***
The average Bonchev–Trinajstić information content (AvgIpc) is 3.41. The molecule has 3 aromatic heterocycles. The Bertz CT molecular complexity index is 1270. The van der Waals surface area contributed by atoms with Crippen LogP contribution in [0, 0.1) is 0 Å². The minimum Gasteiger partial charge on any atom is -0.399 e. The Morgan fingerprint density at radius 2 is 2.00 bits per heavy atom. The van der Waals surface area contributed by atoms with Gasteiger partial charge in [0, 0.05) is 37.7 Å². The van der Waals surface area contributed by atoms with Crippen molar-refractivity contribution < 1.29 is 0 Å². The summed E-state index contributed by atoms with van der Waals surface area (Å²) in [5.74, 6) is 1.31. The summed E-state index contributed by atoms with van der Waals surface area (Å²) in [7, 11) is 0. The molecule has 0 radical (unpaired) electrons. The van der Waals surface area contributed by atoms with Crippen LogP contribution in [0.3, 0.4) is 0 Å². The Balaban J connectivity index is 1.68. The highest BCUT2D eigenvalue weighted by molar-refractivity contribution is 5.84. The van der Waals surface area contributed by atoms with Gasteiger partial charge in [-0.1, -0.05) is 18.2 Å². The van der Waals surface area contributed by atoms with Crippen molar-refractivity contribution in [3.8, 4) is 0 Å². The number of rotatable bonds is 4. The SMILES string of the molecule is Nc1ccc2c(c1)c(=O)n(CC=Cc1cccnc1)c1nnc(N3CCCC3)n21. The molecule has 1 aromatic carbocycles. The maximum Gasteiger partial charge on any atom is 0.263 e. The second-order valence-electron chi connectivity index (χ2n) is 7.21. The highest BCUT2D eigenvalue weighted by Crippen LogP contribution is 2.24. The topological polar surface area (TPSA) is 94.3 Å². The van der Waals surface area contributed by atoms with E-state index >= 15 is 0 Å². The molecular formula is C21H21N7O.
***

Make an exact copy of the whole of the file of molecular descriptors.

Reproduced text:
The average Bonchev–Trinajstić information content (AvgIpc) is 3.41. The molecule has 3 aromatic heterocycles. The Bertz CT molecular complexity index is 1270. The van der Waals surface area contributed by atoms with Crippen LogP contribution in [0, 0.1) is 0 Å². The minimum Gasteiger partial charge on any atom is -0.399 e. The Morgan fingerprint density at radius 2 is 2.00 bits per heavy atom. The van der Waals surface area contributed by atoms with Gasteiger partial charge in [0, 0.05) is 37.7 Å². The van der Waals surface area contributed by atoms with Crippen molar-refractivity contribution < 1.29 is 0 Å². The summed E-state index contributed by atoms with van der Waals surface area (Å²) in [5.74, 6) is 1.31. The summed E-state index contributed by atoms with van der Waals surface area (Å²) in [7, 11) is 0. The molecule has 0 radical (unpaired) electrons. The van der Waals surface area contributed by atoms with Crippen LogP contribution in [0.3, 0.4) is 0 Å². The Balaban J connectivity index is 1.68. The highest BCUT2D eigenvalue weighted by molar-refractivity contribution is 5.84. The van der Waals surface area contributed by atoms with Gasteiger partial charge in [-0.1, -0.05) is 18.2 Å². The van der Waals surface area contributed by atoms with Crippen molar-refractivity contribution in [3.8, 4) is 0 Å². The number of rotatable bonds is 4. The SMILES string of the molecule is Nc1ccc2c(c1)c(=O)n(CC=Cc1cccnc1)c1nnc(N3CCCC3)n21. The molecule has 1 aromatic carbocycles. The maximum Gasteiger partial charge on any atom is 0.263 e. The second-order valence-electron chi connectivity index (χ2n) is 7.21. The highest BCUT2D eigenvalue weighted by Crippen LogP contribution is 2.24. The topological polar surface area (TPSA) is 94.3 Å². The van der Waals surface area contributed by atoms with E-state index >= 15 is 0 Å². The molecular formula is C21H21N7O.